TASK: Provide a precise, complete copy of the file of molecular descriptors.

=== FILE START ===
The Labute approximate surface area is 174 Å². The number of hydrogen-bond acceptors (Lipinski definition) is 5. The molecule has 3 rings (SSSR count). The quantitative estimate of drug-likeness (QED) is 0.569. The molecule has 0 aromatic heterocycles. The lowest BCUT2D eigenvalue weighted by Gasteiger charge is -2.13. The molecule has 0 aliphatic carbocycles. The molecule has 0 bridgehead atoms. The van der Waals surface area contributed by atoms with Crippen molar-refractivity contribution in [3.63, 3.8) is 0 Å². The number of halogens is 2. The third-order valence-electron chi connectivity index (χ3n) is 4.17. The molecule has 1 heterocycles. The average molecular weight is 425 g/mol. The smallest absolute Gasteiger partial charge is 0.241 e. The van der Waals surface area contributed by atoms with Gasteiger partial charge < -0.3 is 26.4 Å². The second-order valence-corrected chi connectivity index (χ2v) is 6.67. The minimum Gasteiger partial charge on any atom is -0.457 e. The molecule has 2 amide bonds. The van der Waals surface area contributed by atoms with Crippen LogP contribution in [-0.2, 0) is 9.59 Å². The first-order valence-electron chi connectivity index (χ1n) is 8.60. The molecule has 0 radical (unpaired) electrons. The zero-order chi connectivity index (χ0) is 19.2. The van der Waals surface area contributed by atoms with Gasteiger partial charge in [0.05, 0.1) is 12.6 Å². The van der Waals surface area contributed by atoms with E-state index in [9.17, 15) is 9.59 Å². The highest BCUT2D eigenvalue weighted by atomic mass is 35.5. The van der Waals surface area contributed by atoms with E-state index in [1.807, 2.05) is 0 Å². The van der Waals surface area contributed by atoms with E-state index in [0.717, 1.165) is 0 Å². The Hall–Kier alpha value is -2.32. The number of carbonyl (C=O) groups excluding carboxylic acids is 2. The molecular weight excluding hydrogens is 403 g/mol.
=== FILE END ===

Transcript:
The Labute approximate surface area is 174 Å². The number of hydrogen-bond acceptors (Lipinski definition) is 5. The molecule has 3 rings (SSSR count). The quantitative estimate of drug-likeness (QED) is 0.569. The molecule has 0 aromatic heterocycles. The lowest BCUT2D eigenvalue weighted by Gasteiger charge is -2.13. The molecule has 0 aliphatic carbocycles. The molecule has 0 bridgehead atoms. The van der Waals surface area contributed by atoms with Crippen molar-refractivity contribution in [3.63, 3.8) is 0 Å². The number of halogens is 2. The third-order valence-electron chi connectivity index (χ3n) is 4.17. The molecule has 1 heterocycles. The average molecular weight is 425 g/mol. The smallest absolute Gasteiger partial charge is 0.241 e. The van der Waals surface area contributed by atoms with Gasteiger partial charge < -0.3 is 26.4 Å². The second-order valence-corrected chi connectivity index (χ2v) is 6.67. The minimum Gasteiger partial charge on any atom is -0.457 e. The molecule has 2 amide bonds. The van der Waals surface area contributed by atoms with Crippen LogP contribution in [-0.2, 0) is 9.59 Å². The first-order valence-electron chi connectivity index (χ1n) is 8.60. The molecule has 0 radical (unpaired) electrons. The zero-order chi connectivity index (χ0) is 19.2. The van der Waals surface area contributed by atoms with Gasteiger partial charge in [0.05, 0.1) is 12.6 Å². The van der Waals surface area contributed by atoms with E-state index in [9.17, 15) is 9.59 Å². The highest BCUT2D eigenvalue weighted by atomic mass is 35.5. The van der Waals surface area contributed by atoms with E-state index in [1.807, 2.05) is 0 Å². The van der Waals surface area contributed by atoms with E-state index in [0.717, 1.165) is 0 Å². The Hall–Kier alpha value is -2.32. The number of carbonyl (C=O) groups excluding carboxylic acids is 2. The molecular weight excluding hydrogens is 403 g/mol.